After nearly three years of trying to become pregnant, a second cycle of in vitro fertilization brought the Barnes family the happy news that a baby was on the way. Jacob was born healthy after a full-term pregnancy.

When they didn’t get pregnant after a year of trying, they began asking for help, first with their local obstetrician-gynecologist, then with specialists. They worked their way through testing and increasingly invasive procedures. They tried injections; they tried intrauterine insemination.

“Every month it was more and more disappointment,” Ridgway-Barnes said.

Like many couples, the Barneses discovered they had multiple issues. Ridgway-Barnes had fewer eggs and the lining of her uterus was thin. They were problems that couldn’t be solved just by relaxing.

“Everybody just kept saying, ‘You’re trying too hard,’” Barnes said. “People didn’t mean to be insensitive.”

During the journey, the couple leaned hard on their circle of support.

“It was a lot of friends praying,” Barnes said. “It was a lot of family praying. Our pastor Bryan Collier at the Orchard was exceptionally supportive.”

After years of exploration, the couple had exhausted less invasive options and decided to move forward with in vitro fertilization with the help of Dr. Raymond Ke at Fertility Associates of Memphis.

“For some people it can be cost prohibitive,” Ridgway-Barnes said. “We decided we were willing to do whatever it took. It was a last resort.”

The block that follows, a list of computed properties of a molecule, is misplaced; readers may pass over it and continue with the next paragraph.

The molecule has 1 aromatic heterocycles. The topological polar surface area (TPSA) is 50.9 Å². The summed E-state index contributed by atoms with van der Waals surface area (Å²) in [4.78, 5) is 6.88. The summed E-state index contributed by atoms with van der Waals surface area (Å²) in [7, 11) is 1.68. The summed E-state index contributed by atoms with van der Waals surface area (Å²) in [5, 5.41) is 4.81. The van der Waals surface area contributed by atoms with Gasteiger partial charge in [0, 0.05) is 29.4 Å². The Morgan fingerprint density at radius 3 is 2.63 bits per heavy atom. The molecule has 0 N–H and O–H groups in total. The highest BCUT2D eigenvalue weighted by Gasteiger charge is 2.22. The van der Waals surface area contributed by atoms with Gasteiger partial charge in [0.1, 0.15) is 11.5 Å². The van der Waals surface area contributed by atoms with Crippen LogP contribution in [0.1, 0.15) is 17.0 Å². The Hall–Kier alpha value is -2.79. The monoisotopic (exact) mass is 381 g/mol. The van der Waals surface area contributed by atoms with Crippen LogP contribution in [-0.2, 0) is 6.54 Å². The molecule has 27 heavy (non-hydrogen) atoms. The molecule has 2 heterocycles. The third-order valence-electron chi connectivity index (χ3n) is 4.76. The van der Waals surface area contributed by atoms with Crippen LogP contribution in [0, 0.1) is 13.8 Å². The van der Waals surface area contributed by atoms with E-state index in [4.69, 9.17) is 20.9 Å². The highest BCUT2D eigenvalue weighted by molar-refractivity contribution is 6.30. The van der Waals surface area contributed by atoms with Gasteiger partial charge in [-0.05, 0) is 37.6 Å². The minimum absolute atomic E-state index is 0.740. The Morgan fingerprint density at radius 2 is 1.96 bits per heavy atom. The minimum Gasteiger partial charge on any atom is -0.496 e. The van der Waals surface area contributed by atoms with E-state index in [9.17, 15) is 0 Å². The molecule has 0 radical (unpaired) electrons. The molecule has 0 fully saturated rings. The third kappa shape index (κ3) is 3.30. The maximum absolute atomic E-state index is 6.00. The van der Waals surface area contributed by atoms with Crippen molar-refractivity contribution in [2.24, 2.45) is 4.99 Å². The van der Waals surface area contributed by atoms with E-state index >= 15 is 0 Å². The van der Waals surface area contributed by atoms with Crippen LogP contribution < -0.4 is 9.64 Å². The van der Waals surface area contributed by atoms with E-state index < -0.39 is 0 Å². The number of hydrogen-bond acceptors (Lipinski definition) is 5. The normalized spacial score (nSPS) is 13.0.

The first attempt at IVF was derailed by a medication schedule mix-up. When they went through the first full round with the eggs retrieved and implanted, Ridgway-Barnes was optimistic because of the high rates of success for IVF.

“On June 14 (2008), we got the call, ‘I’m sorry; you’re not pregnant,’” Ridgway-Barnes said. “That was devastating. My hopes were so high.”

But in the failure were the seeds of success.

“They found out a lot about her body,” Barnes said. “The main issue was the uterine lining.”

The process of priming the body for the in vitro process is intense and exacting. Injections have to be timed exactly. The couple made many early morning drives to Memphis for blood work and ultrasounds.

“At the time it was taxing, financially, emotionally and physically,” Ridgway-Barnes said. “It really does test you.”

The second time around, like the first, the embryos developed, and the couple had all three implanted.

“We were willing at the time to take whatever God would give us,” Barnes said.

They were in church on a Sunday morning when they got the call confirming the pregnancy was sticking. Next they waited nervously for the ultrasound at six weeks – their first chance to hear a heart beat and see how many babies to prepare for.

“We didn’t know if it was one or three,” Barnes remembered.

Because of the problem with the uterine lining, Ridgway-Barnes said she really didn’t relax until she was past 22 weeks.

“It’s very hard to accept that it’s happening,” she said. “We went the whole 40 weeks.”

When Jacob was almost 9 months old, the couple had already begun saving money for another round of IVF to expand their family when the time came. On Mother’s Day 2010, Ridgway-Barnes woke up with a funny feeling and took a pregnancy test left over from her stash. She discovered that little brother Caleb, now 3 1/2, was on the way.

Carrying a pregnancy to term had given her body a blueprint for what a healthy uterine lining should look like.

“I have two miracle babies,” Ridgway-Barnes said. “We just had to have help with one of them.”